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Alienating Leading Men: The Force Behind 'Listen Up Philip' And 'Majeure'
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Alienating Leading Men: The Force Behind 'Listen Up Philip' And 'Majeure'

Movie Reviews

Alienating Leading Men: The Force Behind 'Listen Up Philip' And 'Majeure'

Alienating Leading Men: The Force Behind 'Listen Up Philip' And 'Majeure'
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Jonathan Pryce (left) and Jason Schwartzman (right) star as both jerks and writers in Listen Up Philip. i

Jonathan Pryce (left) and Jason Schwartzman (right) star as both jerks and writers in Listen Up Philip. Courtesy of Tribeca Film. hide caption

toggle caption Courtesy of Tribeca Film.
Jonathan Pryce (left) and Jason Schwartzman (right) star as both jerks and writers in Listen Up Philip.

Jonathan Pryce (left) and Jason Schwartzman (right) star as both jerks and writers in Listen Up Philip.

Courtesy of Tribeca Film.

Back in 1940, in a review of the then-new Rodgers & Hart musical Pal Joey, New York Times critic Brooks Atkinson famously asked whether a show with a "cad" for a hero could ever really work for audiences.

"How can you draw sweet water," he wondered, "from a foul well?"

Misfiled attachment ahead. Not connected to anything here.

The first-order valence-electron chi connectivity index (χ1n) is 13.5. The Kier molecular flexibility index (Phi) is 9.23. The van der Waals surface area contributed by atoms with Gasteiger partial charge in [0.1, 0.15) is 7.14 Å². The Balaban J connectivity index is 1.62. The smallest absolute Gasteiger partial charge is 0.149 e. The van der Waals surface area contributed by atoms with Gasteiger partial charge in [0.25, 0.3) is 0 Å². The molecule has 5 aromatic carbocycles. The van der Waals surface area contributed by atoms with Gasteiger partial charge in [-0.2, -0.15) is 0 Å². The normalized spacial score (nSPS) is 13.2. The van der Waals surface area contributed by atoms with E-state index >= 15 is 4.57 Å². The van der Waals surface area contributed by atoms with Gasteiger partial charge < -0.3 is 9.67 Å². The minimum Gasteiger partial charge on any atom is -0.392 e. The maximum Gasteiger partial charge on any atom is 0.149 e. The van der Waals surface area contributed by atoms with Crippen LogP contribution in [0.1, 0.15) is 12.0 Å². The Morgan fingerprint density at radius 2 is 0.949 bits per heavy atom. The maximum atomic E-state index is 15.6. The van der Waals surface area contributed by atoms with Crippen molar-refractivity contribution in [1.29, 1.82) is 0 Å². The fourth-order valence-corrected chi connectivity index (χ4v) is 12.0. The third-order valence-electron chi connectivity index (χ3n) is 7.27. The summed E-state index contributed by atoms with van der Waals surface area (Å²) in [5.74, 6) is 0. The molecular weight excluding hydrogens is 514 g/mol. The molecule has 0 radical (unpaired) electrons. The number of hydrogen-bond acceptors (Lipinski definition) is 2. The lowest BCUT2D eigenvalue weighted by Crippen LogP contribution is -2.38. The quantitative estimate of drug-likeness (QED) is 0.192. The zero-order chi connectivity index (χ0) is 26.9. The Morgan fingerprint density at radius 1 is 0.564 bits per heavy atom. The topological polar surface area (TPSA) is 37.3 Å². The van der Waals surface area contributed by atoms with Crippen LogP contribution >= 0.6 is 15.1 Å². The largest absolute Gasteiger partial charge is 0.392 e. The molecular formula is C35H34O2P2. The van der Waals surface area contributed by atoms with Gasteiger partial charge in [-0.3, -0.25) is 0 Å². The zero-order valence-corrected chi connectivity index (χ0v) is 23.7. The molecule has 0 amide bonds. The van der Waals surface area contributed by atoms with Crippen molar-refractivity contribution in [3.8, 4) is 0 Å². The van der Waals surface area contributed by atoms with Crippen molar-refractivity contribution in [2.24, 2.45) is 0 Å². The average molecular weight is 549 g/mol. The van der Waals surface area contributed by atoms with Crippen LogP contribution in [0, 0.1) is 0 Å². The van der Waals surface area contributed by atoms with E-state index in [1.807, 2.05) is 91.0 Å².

Goes without saying that times have changed, what with antiheroes now common on the big screen, and cable TV celebrating everything from mobster Sopranos to sexist Mad Men, to drug dealers for whom everything always breaks Bad.

But while you'd think audiences would barely even register a cad anymore, two new movies — Listen Up Philip and Force Majeure — resurrect the breed with leading men who are almost impossible to empathize with, but compelling nonetheless.

The title character in Listen Up Philip is a young writer whose early success has made him pretty much insufferable. Played by Jason Schwartzman, he's first seen delivering a tongue-lashing to an ex-girlfriend — one that makes him feel so virtuous, he follows it with another aimed at his best college buddy. Then he tells his publisher he refuses to promote his second novel, and tells the woman he's living with (a splendid Elizabeth Moss) that he's taking a vacation from her at the urging of celebrated curmudgeon and hugely successful novelist, Ike Zimmerman (Jonathan Pryce).

Elizabeth Moss offers respite from the titular character's self-involvement in Listen Up, Philip says critic Bob Mondello. i

Elizabeth Moss offers respite from the titular character's self-involvement in Listen Up, Philip says critic Bob Mondello. Courtesy of Tribeca Film hide caption

toggle caption Courtesy of Tribeca Film
Elizabeth Moss offers respite from the titular character's self-involvement in Listen Up, Philip says critic Bob Mondello.

Elizabeth Moss offers respite from the titular character's self-involvement in Listen Up, Philip says critic Bob Mondello.

Courtesy of Tribeca Film

"I hope this is good for us," he tells her. "But especially for me."